While we’ve seen the Raspberry Pi used in medical applications before, it’s still quite rare. We met Ernesto Holguin, a nurse from El Paso in Texas, at the Htouston Maker Faire, showing off his fantastic new project, and decided we had to talk to him about how he too is improving medical technology with the humble Pi.
What is it you’ve made?
I invented a device that is dedicated to the telemonitoring and drying of diabetic foot ulcers.The patented apparatus – US Patent #9 775 474 – utilises the Raspberry Pi 3 to inspect, dry, take images, and communicate other vital sign information with clinicians and family members. It uses a Python-programmed application, forming a team approach to that person’s care.
One in five diabetic patients visit a clinic/hospital for treatment of an ulcerative wound. From the time of discharge till the next clinician’s visit, 30+ days on average, a patient’s affected skin is not monitored, resulting in worsening ulcers/wounds, leading to amputations and deaths. Worsening of wounds primarily occurs due to the improper monitoring and drying in-between the toes. The diabetic population suffers from high risk for infection, poor eyesight, and limited mobility. Limited family support and transportation adds to improper healing. My device would allow for patients to daily inspect their own feet … with the clinician overseeing the progress, from the comfort of the patient’s home. Earlier medical intervention will be established, leading to better patient outcomes.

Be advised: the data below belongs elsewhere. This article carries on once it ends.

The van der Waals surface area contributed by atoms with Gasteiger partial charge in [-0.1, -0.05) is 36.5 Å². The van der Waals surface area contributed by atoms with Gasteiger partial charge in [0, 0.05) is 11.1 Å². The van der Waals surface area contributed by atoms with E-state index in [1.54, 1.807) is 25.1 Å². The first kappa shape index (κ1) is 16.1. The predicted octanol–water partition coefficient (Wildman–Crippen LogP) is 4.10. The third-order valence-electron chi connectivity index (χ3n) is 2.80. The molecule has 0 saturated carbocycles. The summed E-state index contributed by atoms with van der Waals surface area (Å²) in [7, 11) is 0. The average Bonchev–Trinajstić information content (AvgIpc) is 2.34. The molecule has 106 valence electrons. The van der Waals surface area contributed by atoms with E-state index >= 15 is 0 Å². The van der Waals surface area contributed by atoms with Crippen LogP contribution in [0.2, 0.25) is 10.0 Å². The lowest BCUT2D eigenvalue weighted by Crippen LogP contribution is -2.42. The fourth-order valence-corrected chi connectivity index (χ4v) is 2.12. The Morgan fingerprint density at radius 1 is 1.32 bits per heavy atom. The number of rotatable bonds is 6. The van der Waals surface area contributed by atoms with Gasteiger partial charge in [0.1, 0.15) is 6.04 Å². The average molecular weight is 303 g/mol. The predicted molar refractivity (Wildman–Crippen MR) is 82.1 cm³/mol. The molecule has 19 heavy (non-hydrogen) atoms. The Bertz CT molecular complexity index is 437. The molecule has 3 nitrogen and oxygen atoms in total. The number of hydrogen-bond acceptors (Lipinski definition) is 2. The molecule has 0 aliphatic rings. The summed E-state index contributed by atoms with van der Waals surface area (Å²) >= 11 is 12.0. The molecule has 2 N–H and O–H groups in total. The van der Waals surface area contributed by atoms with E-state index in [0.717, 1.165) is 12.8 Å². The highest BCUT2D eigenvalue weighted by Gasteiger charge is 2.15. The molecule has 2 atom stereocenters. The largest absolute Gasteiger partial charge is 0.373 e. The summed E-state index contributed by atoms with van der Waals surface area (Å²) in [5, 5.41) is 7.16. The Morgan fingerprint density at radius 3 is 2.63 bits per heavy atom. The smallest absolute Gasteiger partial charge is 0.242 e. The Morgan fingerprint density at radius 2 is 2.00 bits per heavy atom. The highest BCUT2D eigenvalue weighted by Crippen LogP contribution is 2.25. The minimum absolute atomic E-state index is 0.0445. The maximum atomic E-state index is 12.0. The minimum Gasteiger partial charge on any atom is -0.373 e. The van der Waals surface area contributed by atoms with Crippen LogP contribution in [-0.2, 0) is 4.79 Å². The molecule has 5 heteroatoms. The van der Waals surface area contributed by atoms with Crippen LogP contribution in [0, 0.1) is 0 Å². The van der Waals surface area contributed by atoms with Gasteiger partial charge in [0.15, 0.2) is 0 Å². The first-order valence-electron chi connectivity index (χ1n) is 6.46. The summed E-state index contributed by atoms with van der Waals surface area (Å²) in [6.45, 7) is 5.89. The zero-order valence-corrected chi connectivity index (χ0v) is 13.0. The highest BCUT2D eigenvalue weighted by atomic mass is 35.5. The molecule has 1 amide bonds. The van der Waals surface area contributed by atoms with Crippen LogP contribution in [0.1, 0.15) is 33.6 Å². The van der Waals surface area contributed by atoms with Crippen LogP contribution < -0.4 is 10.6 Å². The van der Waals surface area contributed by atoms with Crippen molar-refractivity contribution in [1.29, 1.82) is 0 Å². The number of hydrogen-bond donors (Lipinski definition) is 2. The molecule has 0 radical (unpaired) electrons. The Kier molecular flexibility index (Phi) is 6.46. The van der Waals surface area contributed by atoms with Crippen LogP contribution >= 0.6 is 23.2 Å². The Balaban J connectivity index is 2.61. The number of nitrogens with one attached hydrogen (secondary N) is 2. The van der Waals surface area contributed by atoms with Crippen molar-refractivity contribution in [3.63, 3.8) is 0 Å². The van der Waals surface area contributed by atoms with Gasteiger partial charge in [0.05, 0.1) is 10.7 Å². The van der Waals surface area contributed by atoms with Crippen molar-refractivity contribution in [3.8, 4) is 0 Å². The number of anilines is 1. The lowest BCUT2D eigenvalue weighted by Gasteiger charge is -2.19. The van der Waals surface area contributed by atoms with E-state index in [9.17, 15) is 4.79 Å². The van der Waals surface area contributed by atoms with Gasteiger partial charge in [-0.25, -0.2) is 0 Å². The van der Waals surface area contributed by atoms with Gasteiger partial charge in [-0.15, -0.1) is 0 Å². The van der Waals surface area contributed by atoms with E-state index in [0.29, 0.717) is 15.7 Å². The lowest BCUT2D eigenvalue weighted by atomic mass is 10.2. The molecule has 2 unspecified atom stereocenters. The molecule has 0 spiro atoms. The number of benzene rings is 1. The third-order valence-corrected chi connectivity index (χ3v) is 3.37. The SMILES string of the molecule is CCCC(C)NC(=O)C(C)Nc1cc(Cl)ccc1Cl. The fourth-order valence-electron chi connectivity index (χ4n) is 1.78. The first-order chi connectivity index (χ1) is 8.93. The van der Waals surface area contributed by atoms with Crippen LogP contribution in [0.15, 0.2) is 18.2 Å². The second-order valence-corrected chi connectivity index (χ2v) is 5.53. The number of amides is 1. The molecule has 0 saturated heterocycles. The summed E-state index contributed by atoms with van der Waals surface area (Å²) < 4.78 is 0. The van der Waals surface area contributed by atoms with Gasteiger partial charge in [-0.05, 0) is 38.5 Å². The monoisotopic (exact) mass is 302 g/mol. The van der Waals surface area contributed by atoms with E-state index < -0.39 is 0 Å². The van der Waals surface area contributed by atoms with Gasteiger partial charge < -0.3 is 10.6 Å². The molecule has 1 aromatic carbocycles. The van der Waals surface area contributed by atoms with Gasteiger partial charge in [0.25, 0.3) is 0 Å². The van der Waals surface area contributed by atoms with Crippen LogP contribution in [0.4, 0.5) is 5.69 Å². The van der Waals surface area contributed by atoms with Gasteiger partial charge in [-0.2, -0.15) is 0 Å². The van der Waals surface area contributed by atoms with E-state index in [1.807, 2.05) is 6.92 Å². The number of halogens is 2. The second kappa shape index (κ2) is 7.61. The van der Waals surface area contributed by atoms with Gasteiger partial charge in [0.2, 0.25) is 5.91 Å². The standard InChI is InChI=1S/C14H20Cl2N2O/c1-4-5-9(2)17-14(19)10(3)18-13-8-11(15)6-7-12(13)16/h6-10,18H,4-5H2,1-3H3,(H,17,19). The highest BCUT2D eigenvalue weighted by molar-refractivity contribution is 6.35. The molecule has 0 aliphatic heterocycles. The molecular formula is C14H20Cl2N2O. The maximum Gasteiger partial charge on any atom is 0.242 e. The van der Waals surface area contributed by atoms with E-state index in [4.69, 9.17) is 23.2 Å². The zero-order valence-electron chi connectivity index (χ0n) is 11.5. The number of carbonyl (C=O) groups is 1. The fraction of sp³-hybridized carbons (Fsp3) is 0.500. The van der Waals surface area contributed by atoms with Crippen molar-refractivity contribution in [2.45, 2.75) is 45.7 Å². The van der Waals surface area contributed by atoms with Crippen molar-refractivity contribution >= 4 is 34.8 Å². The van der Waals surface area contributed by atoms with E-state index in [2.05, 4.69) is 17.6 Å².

Why the Raspberry Pi?
The Raspberry Pi computer is small, fast, efficient, and is priced at an optimal value. It is pliable, allowing other applications to be easily added. I am a proud member of MakerNurse Community from MIT and they were instrumental in applying the Raspberry Pi with Python coding to my diabetic device.
How well does it perform?
The Raspberry Pi has worked consistently well while I have presented my device in Maker Faire New York 2017, Maker Faire Houston 2017, University of Texas in El Paso (UTEP) SIAM Symposium 2017, SXSW 2018, UTEP’s System Engineering Symposium 2018, and Mini-Maker Faire Galveston 2018. It has gone through multiple airports, mail deliveries, and vigorous car trips. The Raspberry Pi continues to perform true to its original intentions.
How else do you think the Raspberry Pi can be used in medical tech?
The Raspberry Pi can be utilised in any upcoming medical device inventions in which the reliability of the system will be instrumental. The low-priced Pi will reduce the cost of production and make it more affordable to consumers.
Any future project plans using a Pi?
Yes! I have five more projects lined up where I will be utilising the Raspberry Pi. They’re projects that will be used to improve the monitoring of patients and water conservation.
Technology is always advancing and making it more affordable to start projects people only dreamed of in the past. The Raspberry Pi is leading this new wave and has catapulted the idea I had in 2003 to a reality.